Why You Should Stick To Gin For A More Complex Martini

The cocktail world is full of heated debates. There's the passionate "to salt or not to salt a margarita glass" discourse and the frozen daiquiri versus stirred daiquiri dispute, just to name a couple. The martini may just be the most contentious of all cocktails. From opinions regarding what kind of olives to use to the great "James Bond" shaken or stirred debate, this classic drink has always been capable of controversy. Bond also famously drank a vodka martini, which, since the 1960s, has inspired an uptick in orders, at least according to Festival Wine and Spirits. Now, it's customary for bartenders to ask "gin or vodka?" before handing martinis out. 

Traditionally, this elegant drink was made with just gin, vermouth, and simple garnish. However, the short ingredients list has been met with unique renditions and spirit substitutions over the years. From the Vesper martini – another Bond favorite that includes Lillet Blanc — to the French martini, which includes fruity flavors, there are plenty of notable martini variations. The most popular twist, though, remains the simple use of vodka over gin.

However, despite its modern popularity, there are reasons to eschew the vodka variant in favor of the original. If you're a die-hard vodka martini drinker, you may not like hearing it, but gin is the clear winner for those seeking a more complex cocktail.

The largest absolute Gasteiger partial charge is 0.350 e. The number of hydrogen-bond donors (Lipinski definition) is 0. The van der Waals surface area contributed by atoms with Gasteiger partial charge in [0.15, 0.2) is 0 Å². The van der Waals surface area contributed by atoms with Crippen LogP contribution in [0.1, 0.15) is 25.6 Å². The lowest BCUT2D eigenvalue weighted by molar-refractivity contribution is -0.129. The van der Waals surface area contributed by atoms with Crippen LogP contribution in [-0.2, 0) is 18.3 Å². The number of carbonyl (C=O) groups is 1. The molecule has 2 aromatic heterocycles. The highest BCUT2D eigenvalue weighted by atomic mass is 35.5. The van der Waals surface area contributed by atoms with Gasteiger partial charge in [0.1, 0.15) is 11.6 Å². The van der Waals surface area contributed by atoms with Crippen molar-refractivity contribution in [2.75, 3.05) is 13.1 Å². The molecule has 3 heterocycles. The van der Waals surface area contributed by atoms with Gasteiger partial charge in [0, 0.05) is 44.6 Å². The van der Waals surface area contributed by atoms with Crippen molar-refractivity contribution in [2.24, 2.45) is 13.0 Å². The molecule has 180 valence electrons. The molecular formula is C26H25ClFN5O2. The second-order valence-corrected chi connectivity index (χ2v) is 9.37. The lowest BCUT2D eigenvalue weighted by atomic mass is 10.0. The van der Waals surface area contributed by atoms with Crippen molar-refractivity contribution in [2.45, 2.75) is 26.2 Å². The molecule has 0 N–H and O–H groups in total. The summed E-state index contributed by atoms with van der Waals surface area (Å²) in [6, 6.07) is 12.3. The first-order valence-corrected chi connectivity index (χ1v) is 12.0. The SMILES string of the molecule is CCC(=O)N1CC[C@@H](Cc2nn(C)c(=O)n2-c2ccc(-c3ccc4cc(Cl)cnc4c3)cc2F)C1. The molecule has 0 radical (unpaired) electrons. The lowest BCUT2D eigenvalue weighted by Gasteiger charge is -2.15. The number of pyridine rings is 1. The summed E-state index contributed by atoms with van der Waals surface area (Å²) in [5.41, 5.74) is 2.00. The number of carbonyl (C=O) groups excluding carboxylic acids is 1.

Opt for the classic gin martini

While we vehemently stand behind the gin martini, there's an undeniable appeal to choosing vodka. As pointed out by Festival Wine and Spirits, vodka can provide that smooth taste that easily satisfies. However, there's a strong argument that the traditional choice of gin provides a more complex flavor.

"Gin gives the martini backbone because it's the highest ABV product in the mix, and because juniper adds complex flavors and aroma," spirits and cocktail expert Derek Brown told Mental Floss in 2016. Juniper is a central component of all gin, and that distinct botanical addition is the key to getting the ideal martini flavor.

However, gin isn't the only reason martinis are a standout star in the cocktail world. Adding the right amount of vermouth can also make or break your drink. Vermouth adds an important complexity to the flavors in a martini, adding its own botanical notes and sweetening up the drink. At least, as long as you use the sweet vermouth that a traditional martini calls for. If you're a fan of drier cocktails, you can opt for a dry vermouth instead, or simply ease up when adding it in. However, we don't recommend skipping it.

So, for all the devoted "James Bond" fans and modern cocktail lovers, we apologize. After all, it does come down to personal preference, and if you truly love that fresh and bold vodka flavor, we're here to support you. But we have to declare gin the overall winner in this great cocktail debate.